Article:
13How do you think identity thieves might try to get your information? How to Catch a PhishHow do you think identity thieves might try to get your information?(Phishing: when people send you phony s,pop-up messages, social media messages, texts, calls,or links to fake websites in order to hook you intogiving out your personal and financial information)15 minutesEncourage students to share some responses, even if they have not previously encountered identity theft.
14How good are you a spotting potential scams? How to Catch a PhishHow good are you a spotting potential scams?EXPLAIN to students that the best way to avoid phishing scams is to be skeptical about any online request for personal information.It’s also good to be skeptical of online messages or posts from friends that seem out of character for them, which is a warning sign that their accounts have been hacked. There are clues that can helpstudents spot phishing, and they will learn some of these in the next part of the lesson by studying one type of phishing scam: a phony message.DIVIDE students into pairs.DISTRIBUTE the Spotting Scams Student Handout, one per student or divide students into groups and provide 1 per group.READ aloud the instructions found on the Spotting Scams Student Handout – Teacher Version, and share with students the extended explanation of each feature of a phishing .INSTRUCT student pairs or groups to complete the handout together. When students are done, have two pairs or groups get togetherto exchange their handouts and compare their answers.INVITE volunteers to share their answers with the class. Use the Spotting Scams Student Handout –Teacher Version for guidance.REMIND students that phishing s can be very convincing, and some may not contain many of the clues they just learned about. So it’s smart to distrust any that asks them to provide private information.
16Phishing Examples Facebook Huffington Post article, “Facebook Scams You Need to Know About”
17Protect Yourself from Online Scams Protect yourself…follow the rulesAvoid opening the message or in the first placeDon’t click on any links or download and attachments. They might contain viruses or spyware.Don’t replyMark as “junk mail” or “spam” for your provider, or report it to your social network site.If you are concerned about an account you have with a company, contact its customer service by phone.Make sure you verify the company’s contact information elsewhere online first.10 minutesTELL students that they can also protect themselves from Internet scams by learning how identity thieves think.They will create a phishing , or some other form of online or mobile scam, using what they learned about phishing scams.INSTRUCT students to choose at least four of the eight features of a phishing listed in their SpottingScams Student Handout. Have them create a phishing that demonstrates the four features they choose to highlight.INVITE students to present their examples to the class. Classmates can try to identify which features tipped them off to the fact that this is a phishing .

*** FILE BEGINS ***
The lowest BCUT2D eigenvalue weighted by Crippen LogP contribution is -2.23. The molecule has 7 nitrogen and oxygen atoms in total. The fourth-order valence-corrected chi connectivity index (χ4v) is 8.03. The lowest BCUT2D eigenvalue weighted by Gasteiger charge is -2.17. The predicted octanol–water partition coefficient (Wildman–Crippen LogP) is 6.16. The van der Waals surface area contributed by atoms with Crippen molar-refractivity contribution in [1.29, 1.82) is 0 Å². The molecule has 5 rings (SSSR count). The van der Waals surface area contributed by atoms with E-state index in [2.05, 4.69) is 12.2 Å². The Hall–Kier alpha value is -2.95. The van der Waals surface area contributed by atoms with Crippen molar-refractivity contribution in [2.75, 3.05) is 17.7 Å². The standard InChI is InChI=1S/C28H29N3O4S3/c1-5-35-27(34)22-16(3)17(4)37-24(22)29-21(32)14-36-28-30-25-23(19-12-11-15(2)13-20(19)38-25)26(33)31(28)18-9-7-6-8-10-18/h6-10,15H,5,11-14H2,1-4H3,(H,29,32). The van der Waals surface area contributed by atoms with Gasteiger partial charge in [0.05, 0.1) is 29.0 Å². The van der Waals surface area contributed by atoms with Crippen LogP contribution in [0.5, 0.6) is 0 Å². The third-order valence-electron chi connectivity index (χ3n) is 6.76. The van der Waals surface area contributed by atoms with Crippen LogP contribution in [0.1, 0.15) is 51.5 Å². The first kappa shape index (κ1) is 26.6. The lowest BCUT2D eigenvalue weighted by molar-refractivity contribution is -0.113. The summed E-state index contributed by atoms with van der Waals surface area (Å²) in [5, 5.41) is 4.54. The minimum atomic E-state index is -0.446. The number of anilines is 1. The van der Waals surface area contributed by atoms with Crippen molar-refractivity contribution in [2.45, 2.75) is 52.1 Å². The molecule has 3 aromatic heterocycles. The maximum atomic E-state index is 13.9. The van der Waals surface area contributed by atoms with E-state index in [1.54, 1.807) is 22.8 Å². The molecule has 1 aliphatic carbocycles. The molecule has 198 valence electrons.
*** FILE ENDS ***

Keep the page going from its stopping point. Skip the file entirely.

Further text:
18What kinds of information do identity thieves look for and why? Wrap-upWhat kinds of information do identity thieves look for and why?Students should respond with examples of private information, such as full name, address, date of birth, account numbers, and passwords. Identity thieves try to use this information in order to “re-create” someone’s identity for unlawful purposes, mainly to secure loansand buy things.
19How do thieves try to get at your information? Wrap-upHow do thieves try to get at your information?Thieves use phishing to try to get at people’s personal information. Have students discuss some of the features of phishing they learned about.
20What can you do to avoid falling for online scams? Wrap-upWhat can you do to avoid falling for online scams?Students should remember to be suspicious of any online communication that asks for private information, or that seems out of character for a friend to have sent or posted. Students should know not to reply to such messages, not to click on any links or attachments, and to report themessage as spam or junk to their provider or social network site. If they are concerned about one of their accounts, they should call the company’s customer service department using a number they found elsewhere online – not within the message they received.
21Forward spam emails to firstname.lastname@example.org Wrap-upYou or your family can go to for help if identity has been stolenForward spam s to
22Extension Activity Try your luck with the Spam Scam Slam game
23Lesson Assessment1. A type of crime in which your private information is stolen and used for criminal activity is called: a) Identification b) Identity theft c) Burglary
24Lesson Assessment1. A type of crime in which your private information is stolen and used for criminal activity is called: a) Identification b) Identity theft c) Burglary
25Lesson AssessmentEvan sees the following message in his inbox:
26Lesson AssessmentWhich of the following is NOT a warning sign that this message is a scam:a) The offer sounds too good to be trueb) It asks Evan for his private informationc) Evan is addressed as “Sir”
27Lesson AssessmentWhich of the following is NOT a warning sign that this message is a scam:a) The offer sounds too good to be trueb) It asks Evan for his private informationc) Evan is addressed as “Sir”
28Lesson Assessment3. Sara finds a message on her phone that she thinks might be a scam. She should: a) Forward the message to her friends to see if they think it’s a scam too b) Reply and ask the sender not to send more mail c) Delete the message
29Lesson Assessment3. Sara finds a message on her phone that she thinks might be a scam. She should: a) Forward the message to her friends to see if they think it’s a scam too b) Reply and ask the sender not to send more mail c) Delete the message